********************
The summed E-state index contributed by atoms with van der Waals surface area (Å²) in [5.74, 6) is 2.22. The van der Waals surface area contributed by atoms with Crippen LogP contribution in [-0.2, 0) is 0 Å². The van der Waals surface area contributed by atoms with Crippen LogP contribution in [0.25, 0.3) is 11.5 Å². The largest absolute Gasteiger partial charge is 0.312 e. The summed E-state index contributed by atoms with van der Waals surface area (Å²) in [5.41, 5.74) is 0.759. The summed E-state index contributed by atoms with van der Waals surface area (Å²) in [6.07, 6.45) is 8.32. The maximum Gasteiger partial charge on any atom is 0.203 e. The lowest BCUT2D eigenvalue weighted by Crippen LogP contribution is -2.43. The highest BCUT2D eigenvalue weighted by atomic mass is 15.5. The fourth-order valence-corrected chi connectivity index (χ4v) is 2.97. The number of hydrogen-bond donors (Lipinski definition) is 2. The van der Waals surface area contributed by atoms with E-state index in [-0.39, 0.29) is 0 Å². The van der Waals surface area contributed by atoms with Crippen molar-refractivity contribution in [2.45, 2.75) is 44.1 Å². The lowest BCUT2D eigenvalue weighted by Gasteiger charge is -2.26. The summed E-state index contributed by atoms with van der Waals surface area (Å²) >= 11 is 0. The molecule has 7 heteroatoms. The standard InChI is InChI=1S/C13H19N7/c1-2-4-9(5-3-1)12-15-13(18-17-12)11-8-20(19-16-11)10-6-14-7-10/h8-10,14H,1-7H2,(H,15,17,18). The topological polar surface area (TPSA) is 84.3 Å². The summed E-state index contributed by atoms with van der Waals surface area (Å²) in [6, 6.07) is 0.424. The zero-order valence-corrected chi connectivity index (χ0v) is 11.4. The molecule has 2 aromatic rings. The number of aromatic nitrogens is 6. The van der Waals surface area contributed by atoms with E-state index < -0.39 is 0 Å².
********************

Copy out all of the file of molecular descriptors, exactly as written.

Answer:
The summed E-state index contributed by atoms with van der Waals surface area (Å²) in [5.74, 6) is 2.22. The van der Waals surface area contributed by atoms with Crippen LogP contribution in [-0.2, 0) is 0 Å². The van der Waals surface area contributed by atoms with Crippen LogP contribution in [0.25, 0.3) is 11.5 Å². The largest absolute Gasteiger partial charge is 0.312 e. The summed E-state index contributed by atoms with van der Waals surface area (Å²) in [5.41, 5.74) is 0.759. The summed E-state index contributed by atoms with van der Waals surface area (Å²) in [6.07, 6.45) is 8.32. The maximum Gasteiger partial charge on any atom is 0.203 e. The lowest BCUT2D eigenvalue weighted by Crippen LogP contribution is -2.43. The highest BCUT2D eigenvalue weighted by atomic mass is 15.5. The fourth-order valence-corrected chi connectivity index (χ4v) is 2.97. The number of hydrogen-bond donors (Lipinski definition) is 2. The van der Waals surface area contributed by atoms with E-state index in [-0.39, 0.29) is 0 Å². The van der Waals surface area contributed by atoms with Crippen molar-refractivity contribution in [2.45, 2.75) is 44.1 Å². The lowest BCUT2D eigenvalue weighted by Gasteiger charge is -2.26. The summed E-state index contributed by atoms with van der Waals surface area (Å²) >= 11 is 0. The molecule has 7 heteroatoms. The standard InChI is InChI=1S/C13H19N7/c1-2-4-9(5-3-1)12-15-13(18-17-12)11-8-20(19-16-11)10-6-14-7-10/h8-10,14H,1-7H2,(H,15,17,18). The topological polar surface area (TPSA) is 84.3 Å². The summed E-state index contributed by atoms with van der Waals surface area (Å²) in [6, 6.07) is 0.424. The zero-order valence-corrected chi connectivity index (χ0v) is 11.4. The molecule has 2 aromatic rings. The number of aromatic nitrogens is 6. The van der Waals surface area contributed by atoms with E-state index < -0.39 is 0 Å².